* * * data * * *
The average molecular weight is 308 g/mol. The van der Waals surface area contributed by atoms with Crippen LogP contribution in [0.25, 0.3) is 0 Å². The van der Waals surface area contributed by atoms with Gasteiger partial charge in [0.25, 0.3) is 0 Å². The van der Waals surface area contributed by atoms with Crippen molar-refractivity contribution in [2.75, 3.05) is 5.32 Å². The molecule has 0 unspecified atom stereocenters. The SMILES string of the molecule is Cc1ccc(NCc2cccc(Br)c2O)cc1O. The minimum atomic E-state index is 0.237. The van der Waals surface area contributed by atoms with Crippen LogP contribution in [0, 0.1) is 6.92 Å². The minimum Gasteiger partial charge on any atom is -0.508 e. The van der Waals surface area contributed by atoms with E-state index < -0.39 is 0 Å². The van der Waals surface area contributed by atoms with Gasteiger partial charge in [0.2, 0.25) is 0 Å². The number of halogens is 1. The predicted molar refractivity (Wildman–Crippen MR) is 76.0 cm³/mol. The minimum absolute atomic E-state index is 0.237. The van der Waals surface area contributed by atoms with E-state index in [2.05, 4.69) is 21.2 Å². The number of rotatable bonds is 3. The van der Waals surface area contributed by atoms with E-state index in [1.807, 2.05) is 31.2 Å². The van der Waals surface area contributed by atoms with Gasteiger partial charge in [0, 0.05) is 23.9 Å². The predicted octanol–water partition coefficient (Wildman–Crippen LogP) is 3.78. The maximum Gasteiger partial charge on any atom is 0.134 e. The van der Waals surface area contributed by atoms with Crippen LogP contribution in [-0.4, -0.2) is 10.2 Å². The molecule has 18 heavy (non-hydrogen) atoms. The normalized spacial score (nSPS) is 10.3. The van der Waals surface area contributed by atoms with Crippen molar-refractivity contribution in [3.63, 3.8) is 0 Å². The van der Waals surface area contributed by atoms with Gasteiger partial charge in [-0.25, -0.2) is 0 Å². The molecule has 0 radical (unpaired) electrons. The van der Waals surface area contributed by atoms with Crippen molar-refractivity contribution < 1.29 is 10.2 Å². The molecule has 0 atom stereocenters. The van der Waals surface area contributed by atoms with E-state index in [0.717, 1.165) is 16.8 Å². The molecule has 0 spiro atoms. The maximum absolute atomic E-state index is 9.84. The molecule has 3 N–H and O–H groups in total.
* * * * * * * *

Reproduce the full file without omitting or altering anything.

The average molecular weight is 308 g/mol. The van der Waals surface area contributed by atoms with Crippen LogP contribution in [0.25, 0.3) is 0 Å². The van der Waals surface area contributed by atoms with Gasteiger partial charge in [0.25, 0.3) is 0 Å². The van der Waals surface area contributed by atoms with Crippen molar-refractivity contribution in [2.75, 3.05) is 5.32 Å². The molecule has 0 unspecified atom stereocenters. The SMILES string of the molecule is Cc1ccc(NCc2cccc(Br)c2O)cc1O. The minimum atomic E-state index is 0.237. The van der Waals surface area contributed by atoms with Crippen LogP contribution in [0, 0.1) is 6.92 Å². The minimum Gasteiger partial charge on any atom is -0.508 e. The van der Waals surface area contributed by atoms with E-state index < -0.39 is 0 Å². The van der Waals surface area contributed by atoms with Gasteiger partial charge in [0.2, 0.25) is 0 Å². The number of halogens is 1. The predicted molar refractivity (Wildman–Crippen MR) is 76.0 cm³/mol. The minimum absolute atomic E-state index is 0.237. The van der Waals surface area contributed by atoms with E-state index in [2.05, 4.69) is 21.2 Å². The number of rotatable bonds is 3. The van der Waals surface area contributed by atoms with E-state index in [1.807, 2.05) is 31.2 Å². The van der Waals surface area contributed by atoms with Gasteiger partial charge in [0, 0.05) is 23.9 Å². The predicted octanol–water partition coefficient (Wildman–Crippen LogP) is 3.78. The maximum Gasteiger partial charge on any atom is 0.134 e. The van der Waals surface area contributed by atoms with Crippen LogP contribution in [-0.4, -0.2) is 10.2 Å². The molecule has 18 heavy (non-hydrogen) atoms. The normalized spacial score (nSPS) is 10.3. The van der Waals surface area contributed by atoms with Crippen molar-refractivity contribution in [3.63, 3.8) is 0 Å². The van der Waals surface area contributed by atoms with Gasteiger partial charge in [-0.25, -0.2) is 0 Å². The molecule has 0 radical (unpaired) electrons. The van der Waals surface area contributed by atoms with Crippen molar-refractivity contribution < 1.29 is 10.2 Å². The molecule has 0 atom stereocenters. The van der Waals surface area contributed by atoms with E-state index in [0.717, 1.165) is 16.8 Å². The molecule has 0 spiro atoms. The maximum absolute atomic E-state index is 9.84. The molecule has 3 N–H and O–H groups in total.